Hill House Farm
Hill House Farm is a organic dairy farm near Bristol in Somerset. Our family have farmed here since 1947. My husband David started on the farm when he was fifteen but he is now retiring and our son, Paul, is taking over the running of the farm.
We have around 30 cows which are not all one breed; we have British Friesians, Belgian Blues and Guernseys. This means that there is a variety of colours and patterns – not just black and white. We also have a Belgian Blue bull called Bart. All the cows have names too and these reflect either the colour, temperament or the breed, for instance, all the Belgian Blues have names ending in ‘bell’: (Tinkerbell, Bluebell, Babybell etc.). Female calves (heifers) are kept to add to the dairy herd and we raise some male calves for organic beef. We also have some chickens to provide the family with eggs.
We aim to farm in harmony with nature, keeping the existing wildlife habitats, improving them where we can. We also preserve the many historical features and boundaries. The 25 hectares of land is flower rich pasture that thrives on the rather stony, oolitic limestone plateau.
Dundry stone was quarried as early as Roman times and remains of the stone seam can be found in the quarry dip in Quartz Close, probably named after the shiney quartz sometimes found embedded in the rock. This area provides an area of natural cover for wildlife including bats which feed on the abundance of insects. The Tump is probably the remains of a spoil heap from the quarry and provides a haven for wildflowers, including harebells, scabious and purple cornflower. The nearby Copse would also have been a source of coppiced wood which would have been used to make hurdles, thumb sticks and thatching spats. It also has a mound in the middle and, as the view from there is right over the Bristol Channel to Wales, it was most probably the remains of an early encampment and look-out.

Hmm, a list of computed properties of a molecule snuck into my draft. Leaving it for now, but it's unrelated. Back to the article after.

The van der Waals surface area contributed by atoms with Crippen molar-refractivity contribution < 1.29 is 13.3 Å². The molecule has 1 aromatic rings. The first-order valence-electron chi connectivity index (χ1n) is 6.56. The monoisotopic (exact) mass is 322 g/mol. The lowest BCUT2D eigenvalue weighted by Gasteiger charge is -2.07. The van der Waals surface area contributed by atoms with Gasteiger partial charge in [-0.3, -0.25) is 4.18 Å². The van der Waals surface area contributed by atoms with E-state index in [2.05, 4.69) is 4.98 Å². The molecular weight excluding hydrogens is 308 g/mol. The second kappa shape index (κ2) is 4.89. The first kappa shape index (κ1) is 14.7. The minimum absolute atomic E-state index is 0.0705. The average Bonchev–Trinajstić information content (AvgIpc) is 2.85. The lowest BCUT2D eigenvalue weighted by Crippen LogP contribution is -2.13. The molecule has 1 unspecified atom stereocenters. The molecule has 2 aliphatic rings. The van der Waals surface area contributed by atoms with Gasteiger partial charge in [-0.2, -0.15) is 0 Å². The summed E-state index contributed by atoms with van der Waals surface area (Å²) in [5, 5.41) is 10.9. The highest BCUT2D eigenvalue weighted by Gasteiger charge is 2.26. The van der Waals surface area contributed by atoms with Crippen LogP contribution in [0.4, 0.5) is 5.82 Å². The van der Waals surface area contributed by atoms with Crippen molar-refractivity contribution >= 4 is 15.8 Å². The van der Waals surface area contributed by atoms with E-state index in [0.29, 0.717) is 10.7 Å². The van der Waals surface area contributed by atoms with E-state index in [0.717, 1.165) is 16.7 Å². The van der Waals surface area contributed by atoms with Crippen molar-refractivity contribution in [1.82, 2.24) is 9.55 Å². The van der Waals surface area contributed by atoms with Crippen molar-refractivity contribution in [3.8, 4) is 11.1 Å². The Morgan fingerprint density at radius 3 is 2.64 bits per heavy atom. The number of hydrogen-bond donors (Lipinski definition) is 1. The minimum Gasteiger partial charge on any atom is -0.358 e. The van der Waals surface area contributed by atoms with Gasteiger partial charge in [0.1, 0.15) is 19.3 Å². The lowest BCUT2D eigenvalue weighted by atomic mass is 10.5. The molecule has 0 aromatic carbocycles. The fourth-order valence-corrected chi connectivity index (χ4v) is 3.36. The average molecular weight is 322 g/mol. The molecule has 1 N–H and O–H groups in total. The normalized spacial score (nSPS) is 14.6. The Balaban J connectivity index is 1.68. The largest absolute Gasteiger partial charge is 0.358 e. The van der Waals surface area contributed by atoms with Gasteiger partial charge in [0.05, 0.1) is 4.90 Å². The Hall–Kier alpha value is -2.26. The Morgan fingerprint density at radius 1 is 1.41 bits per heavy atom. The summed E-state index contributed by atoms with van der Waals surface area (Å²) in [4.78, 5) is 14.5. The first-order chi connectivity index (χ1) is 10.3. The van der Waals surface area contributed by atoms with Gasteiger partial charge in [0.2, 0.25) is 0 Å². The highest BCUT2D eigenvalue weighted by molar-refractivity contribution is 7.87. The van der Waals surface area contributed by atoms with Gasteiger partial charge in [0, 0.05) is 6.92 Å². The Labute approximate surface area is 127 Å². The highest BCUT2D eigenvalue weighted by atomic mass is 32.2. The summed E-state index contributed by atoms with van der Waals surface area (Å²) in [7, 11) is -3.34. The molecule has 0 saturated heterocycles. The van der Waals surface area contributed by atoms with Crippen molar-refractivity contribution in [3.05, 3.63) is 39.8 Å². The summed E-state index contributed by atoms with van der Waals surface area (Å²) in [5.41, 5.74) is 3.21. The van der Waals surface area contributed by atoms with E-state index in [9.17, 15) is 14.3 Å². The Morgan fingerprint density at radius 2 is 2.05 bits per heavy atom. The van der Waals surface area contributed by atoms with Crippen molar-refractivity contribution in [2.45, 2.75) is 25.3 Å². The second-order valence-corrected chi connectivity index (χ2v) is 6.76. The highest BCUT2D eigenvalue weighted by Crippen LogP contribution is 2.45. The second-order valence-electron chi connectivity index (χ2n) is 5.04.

Many of the hedges date back to early times when they were planted to keep animals from straying. The hedge plants were also used for food, medicine and to make other useful items. For instance, ash and hazel would be used for sticks and handles; dogwood for dyeing fabric and making red ink; wood from spindle is so named because it was used for making spindles for spinning wool and the berries used to treat head lice. Elder flowers and berries made delicious jams, drinks and syrups. The hedges are also home to a variety of insects, birds and also small mammals such as woodmice, bank voles and shrews. We see a lot of wildlife here – the map above shows their favourite haunts: rabbits can be found everywhere but we also see hares in the Pump Ground, a fox comes down the lane most evenings and there’s a badger sett between the Front Ground and the Home Field. Swallows nest each year in the barn and birds of prey, such as sparrowhawks and barn owls are also living here.
I will be writing a regular blog about what's going on here on the farm so you get an idea of what it's like to be an organic dairy farmer.
Lesley Hurford (farmer's wife)